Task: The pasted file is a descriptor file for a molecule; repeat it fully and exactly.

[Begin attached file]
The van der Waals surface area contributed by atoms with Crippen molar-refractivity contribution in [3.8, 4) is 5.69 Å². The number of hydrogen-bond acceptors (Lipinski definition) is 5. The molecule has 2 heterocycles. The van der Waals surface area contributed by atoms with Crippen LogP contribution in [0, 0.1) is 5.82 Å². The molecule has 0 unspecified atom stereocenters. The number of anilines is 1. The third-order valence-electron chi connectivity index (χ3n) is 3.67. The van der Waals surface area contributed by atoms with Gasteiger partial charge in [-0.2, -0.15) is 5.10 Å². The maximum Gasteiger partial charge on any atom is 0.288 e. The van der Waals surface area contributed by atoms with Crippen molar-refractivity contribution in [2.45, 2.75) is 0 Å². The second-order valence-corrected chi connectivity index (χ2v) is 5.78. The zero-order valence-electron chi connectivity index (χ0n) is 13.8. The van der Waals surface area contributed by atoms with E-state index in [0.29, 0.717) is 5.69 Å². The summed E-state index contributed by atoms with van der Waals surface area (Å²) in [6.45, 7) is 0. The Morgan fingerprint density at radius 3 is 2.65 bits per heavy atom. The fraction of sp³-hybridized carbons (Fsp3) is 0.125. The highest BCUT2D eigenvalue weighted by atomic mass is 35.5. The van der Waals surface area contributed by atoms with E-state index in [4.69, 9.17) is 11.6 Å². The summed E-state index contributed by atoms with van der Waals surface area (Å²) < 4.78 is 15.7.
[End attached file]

The van der Waals surface area contributed by atoms with Crippen molar-refractivity contribution in [3.8, 4) is 5.69 Å². The number of hydrogen-bond acceptors (Lipinski definition) is 5. The molecule has 2 heterocycles. The van der Waals surface area contributed by atoms with Crippen LogP contribution in [0, 0.1) is 5.82 Å². The molecule has 0 unspecified atom stereocenters. The number of anilines is 1. The third-order valence-electron chi connectivity index (χ3n) is 3.67. The van der Waals surface area contributed by atoms with Gasteiger partial charge in [-0.2, -0.15) is 5.10 Å². The maximum Gasteiger partial charge on any atom is 0.288 e. The van der Waals surface area contributed by atoms with Crippen molar-refractivity contribution in [2.45, 2.75) is 0 Å². The second-order valence-corrected chi connectivity index (χ2v) is 5.78. The zero-order valence-electron chi connectivity index (χ0n) is 13.8. The van der Waals surface area contributed by atoms with E-state index in [0.29, 0.717) is 5.69 Å². The summed E-state index contributed by atoms with van der Waals surface area (Å²) in [6.45, 7) is 0. The Morgan fingerprint density at radius 3 is 2.65 bits per heavy atom. The fraction of sp³-hybridized carbons (Fsp3) is 0.125. The highest BCUT2D eigenvalue weighted by atomic mass is 35.5. The van der Waals surface area contributed by atoms with E-state index in [4.69, 9.17) is 11.6 Å². The summed E-state index contributed by atoms with van der Waals surface area (Å²) < 4.78 is 15.7.